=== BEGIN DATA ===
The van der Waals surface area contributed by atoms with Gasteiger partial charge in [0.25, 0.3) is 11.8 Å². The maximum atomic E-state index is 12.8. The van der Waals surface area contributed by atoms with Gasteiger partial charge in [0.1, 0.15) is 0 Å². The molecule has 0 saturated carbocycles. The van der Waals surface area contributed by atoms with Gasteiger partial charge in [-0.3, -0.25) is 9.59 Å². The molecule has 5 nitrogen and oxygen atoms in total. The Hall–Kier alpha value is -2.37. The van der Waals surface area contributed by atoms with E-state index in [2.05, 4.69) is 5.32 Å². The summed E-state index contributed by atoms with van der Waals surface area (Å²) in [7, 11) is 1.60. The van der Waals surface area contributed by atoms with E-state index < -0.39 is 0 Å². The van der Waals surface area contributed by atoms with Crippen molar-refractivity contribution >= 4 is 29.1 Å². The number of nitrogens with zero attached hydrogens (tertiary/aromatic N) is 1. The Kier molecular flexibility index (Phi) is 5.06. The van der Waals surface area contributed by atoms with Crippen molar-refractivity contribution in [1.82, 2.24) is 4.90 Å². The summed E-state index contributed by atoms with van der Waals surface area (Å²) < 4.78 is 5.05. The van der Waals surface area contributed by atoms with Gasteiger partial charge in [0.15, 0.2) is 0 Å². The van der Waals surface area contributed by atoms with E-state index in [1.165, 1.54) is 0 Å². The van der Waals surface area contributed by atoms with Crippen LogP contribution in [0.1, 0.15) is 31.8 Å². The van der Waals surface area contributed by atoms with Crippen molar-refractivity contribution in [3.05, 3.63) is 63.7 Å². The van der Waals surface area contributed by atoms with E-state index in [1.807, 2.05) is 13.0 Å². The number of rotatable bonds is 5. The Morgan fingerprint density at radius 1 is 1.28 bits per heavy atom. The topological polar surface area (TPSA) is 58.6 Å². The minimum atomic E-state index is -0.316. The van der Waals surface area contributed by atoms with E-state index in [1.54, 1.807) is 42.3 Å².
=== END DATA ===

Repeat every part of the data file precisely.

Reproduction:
The van der Waals surface area contributed by atoms with Gasteiger partial charge in [0.25, 0.3) is 11.8 Å². The maximum atomic E-state index is 12.8. The van der Waals surface area contributed by atoms with Gasteiger partial charge in [0.1, 0.15) is 0 Å². The molecule has 0 saturated carbocycles. The van der Waals surface area contributed by atoms with Gasteiger partial charge in [-0.3, -0.25) is 9.59 Å². The molecule has 5 nitrogen and oxygen atoms in total. The Hall–Kier alpha value is -2.37. The van der Waals surface area contributed by atoms with E-state index in [2.05, 4.69) is 5.32 Å². The summed E-state index contributed by atoms with van der Waals surface area (Å²) in [7, 11) is 1.60. The van der Waals surface area contributed by atoms with E-state index < -0.39 is 0 Å². The van der Waals surface area contributed by atoms with Crippen molar-refractivity contribution >= 4 is 29.1 Å². The number of nitrogens with zero attached hydrogens (tertiary/aromatic N) is 1. The Kier molecular flexibility index (Phi) is 5.06. The van der Waals surface area contributed by atoms with Crippen molar-refractivity contribution in [1.82, 2.24) is 4.90 Å². The summed E-state index contributed by atoms with van der Waals surface area (Å²) < 4.78 is 5.05. The van der Waals surface area contributed by atoms with Gasteiger partial charge in [0.15, 0.2) is 0 Å². The van der Waals surface area contributed by atoms with E-state index in [1.165, 1.54) is 0 Å². The van der Waals surface area contributed by atoms with Crippen LogP contribution in [0.1, 0.15) is 31.8 Å². The van der Waals surface area contributed by atoms with Crippen molar-refractivity contribution in [3.05, 3.63) is 63.7 Å². The van der Waals surface area contributed by atoms with E-state index in [1.807, 2.05) is 13.0 Å². The number of rotatable bonds is 5. The Morgan fingerprint density at radius 1 is 1.28 bits per heavy atom. The topological polar surface area (TPSA) is 58.6 Å². The minimum atomic E-state index is -0.316. The van der Waals surface area contributed by atoms with E-state index in [1.54, 1.807) is 42.3 Å².